These last couple months have been my most challenging since coming to India, and that’s saying a lot considering May I spent recovering from my broken arm during a record breaking heatwave in Delhi and July I spent most of my days trying to clean mold and mildew off of everything in my house! When the monsoon season ended and my arm healed I thought I had been through the worst of it. But then in September PPR Virus (also known as goat plague) hit my newly established goat herd. For two months I have been traveling every day to my farm and spending hours there treating the sick goats, trying every kind of medicine possible to keep them alive, including some strange local treatments, and then losing sleep at night thinking about which ones were going to die next. In the end we lost 18 out of 27 goats, and some are not quite out of the woods yet. It has been a devastating blow to my project. We were just about to distribute many of the goats to villagers when the virus hit. We were also just about to start breeding the goats which would have meant lots of babies for future distributions. All of our bucks died except for one young one, and the goats that are left are in pretty poor shape.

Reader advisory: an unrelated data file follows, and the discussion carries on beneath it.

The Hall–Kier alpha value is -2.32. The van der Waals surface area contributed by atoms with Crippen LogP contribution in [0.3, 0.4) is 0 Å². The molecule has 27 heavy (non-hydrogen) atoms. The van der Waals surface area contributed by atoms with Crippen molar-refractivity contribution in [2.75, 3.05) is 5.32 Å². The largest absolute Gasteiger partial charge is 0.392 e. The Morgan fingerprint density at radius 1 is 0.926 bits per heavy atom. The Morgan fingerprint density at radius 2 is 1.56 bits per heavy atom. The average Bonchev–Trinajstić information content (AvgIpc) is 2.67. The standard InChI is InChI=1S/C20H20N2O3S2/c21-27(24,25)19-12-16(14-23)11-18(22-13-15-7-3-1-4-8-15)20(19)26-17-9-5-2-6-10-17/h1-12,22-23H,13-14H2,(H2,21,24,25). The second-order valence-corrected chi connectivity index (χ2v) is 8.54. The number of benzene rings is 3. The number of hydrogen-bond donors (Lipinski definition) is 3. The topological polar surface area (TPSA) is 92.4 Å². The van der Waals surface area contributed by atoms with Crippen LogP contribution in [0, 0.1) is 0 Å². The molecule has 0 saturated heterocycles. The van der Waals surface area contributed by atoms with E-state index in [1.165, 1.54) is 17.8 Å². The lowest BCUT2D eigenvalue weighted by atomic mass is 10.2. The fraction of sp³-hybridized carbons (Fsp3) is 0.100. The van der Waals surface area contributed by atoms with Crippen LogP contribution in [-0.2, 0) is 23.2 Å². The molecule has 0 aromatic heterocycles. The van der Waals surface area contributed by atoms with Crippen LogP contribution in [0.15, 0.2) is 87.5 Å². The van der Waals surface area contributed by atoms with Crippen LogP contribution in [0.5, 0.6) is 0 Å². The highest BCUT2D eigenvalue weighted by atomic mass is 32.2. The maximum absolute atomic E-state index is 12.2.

What have I learned from this trial? So many things! But the main thing I have learned is that we can make all the plans we want but in the end it is truly God who directs our steps (Proverbs 16:9).
My plan was to have a beautiful demonstration farm that others could look at and learn from. God’s plan was to humble me and show me that I still have a lot to learn. My plan was to distribute 24 goats before the end of the year to families in the village. God’s plan was to teach me patience and to trust in His timing. My plan was to show everyone how effective western methods and medicines are. God’s plan was to teach me about the local methods and medicines and enter into a wonderful exchange of knowledge with the local people. If all of my plans had come to fruition I would have never learned these valuable lessons nor turned to God in such desperation and humility. My small team would have probably never started praying together regularly. We would have been full of pride about how well our farm was going instead of full of humility and dependence on God. No matter how difficult things can be, I always find that God’s plans end up being far better than our own. Maybe one day when I have a successful thriving farm I will look back on this time and remember the humble beginnings from which we started and God’s faithfulness in growing us through this challenge.
If you want to hear more from Melissa, check out her webpage and her blog, Road Less Traveled, which is where this post originated from. And if you feel led to contribute to purchasing new goats for distribution to families in the village, then check out her Himalayan Livelihood Special project page and donate.